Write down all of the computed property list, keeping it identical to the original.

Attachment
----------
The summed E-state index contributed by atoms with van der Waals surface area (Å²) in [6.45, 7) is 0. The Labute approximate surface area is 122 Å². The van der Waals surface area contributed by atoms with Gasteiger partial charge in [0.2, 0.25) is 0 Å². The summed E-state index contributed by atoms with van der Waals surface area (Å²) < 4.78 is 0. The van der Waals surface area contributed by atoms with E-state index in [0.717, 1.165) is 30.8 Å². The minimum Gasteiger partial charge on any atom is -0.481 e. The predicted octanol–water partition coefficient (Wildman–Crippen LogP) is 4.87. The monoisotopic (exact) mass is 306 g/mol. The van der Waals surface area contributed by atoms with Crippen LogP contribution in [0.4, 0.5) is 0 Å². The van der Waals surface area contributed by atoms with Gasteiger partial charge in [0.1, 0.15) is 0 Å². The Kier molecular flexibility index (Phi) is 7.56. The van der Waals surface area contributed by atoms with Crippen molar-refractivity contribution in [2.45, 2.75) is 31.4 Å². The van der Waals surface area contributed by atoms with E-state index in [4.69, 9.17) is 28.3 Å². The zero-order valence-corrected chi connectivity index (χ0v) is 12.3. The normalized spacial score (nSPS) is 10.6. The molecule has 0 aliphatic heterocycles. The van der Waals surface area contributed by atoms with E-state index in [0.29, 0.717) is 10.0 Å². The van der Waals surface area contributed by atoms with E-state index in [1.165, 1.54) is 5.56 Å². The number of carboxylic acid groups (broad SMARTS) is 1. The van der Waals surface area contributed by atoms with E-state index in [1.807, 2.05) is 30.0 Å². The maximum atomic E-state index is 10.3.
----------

The summed E-state index contributed by atoms with van der Waals surface area (Å²) in [6.45, 7) is 0. The Labute approximate surface area is 122 Å². The van der Waals surface area contributed by atoms with Gasteiger partial charge in [0.2, 0.25) is 0 Å². The summed E-state index contributed by atoms with van der Waals surface area (Å²) < 4.78 is 0. The van der Waals surface area contributed by atoms with E-state index in [0.717, 1.165) is 30.8 Å². The minimum Gasteiger partial charge on any atom is -0.481 e. The predicted octanol–water partition coefficient (Wildman–Crippen LogP) is 4.87. The monoisotopic (exact) mass is 306 g/mol. The van der Waals surface area contributed by atoms with Crippen LogP contribution in [0.4, 0.5) is 0 Å². The van der Waals surface area contributed by atoms with Gasteiger partial charge in [0.1, 0.15) is 0 Å². The Kier molecular flexibility index (Phi) is 7.56. The van der Waals surface area contributed by atoms with Crippen molar-refractivity contribution in [2.45, 2.75) is 31.4 Å². The van der Waals surface area contributed by atoms with E-state index in [4.69, 9.17) is 28.3 Å². The zero-order valence-corrected chi connectivity index (χ0v) is 12.3. The normalized spacial score (nSPS) is 10.6. The molecule has 0 aliphatic heterocycles. The van der Waals surface area contributed by atoms with E-state index in [0.29, 0.717) is 10.0 Å². The van der Waals surface area contributed by atoms with E-state index in [1.165, 1.54) is 5.56 Å². The number of carboxylic acid groups (broad SMARTS) is 1. The van der Waals surface area contributed by atoms with E-state index in [1.807, 2.05) is 30.0 Å². The maximum atomic E-state index is 10.3.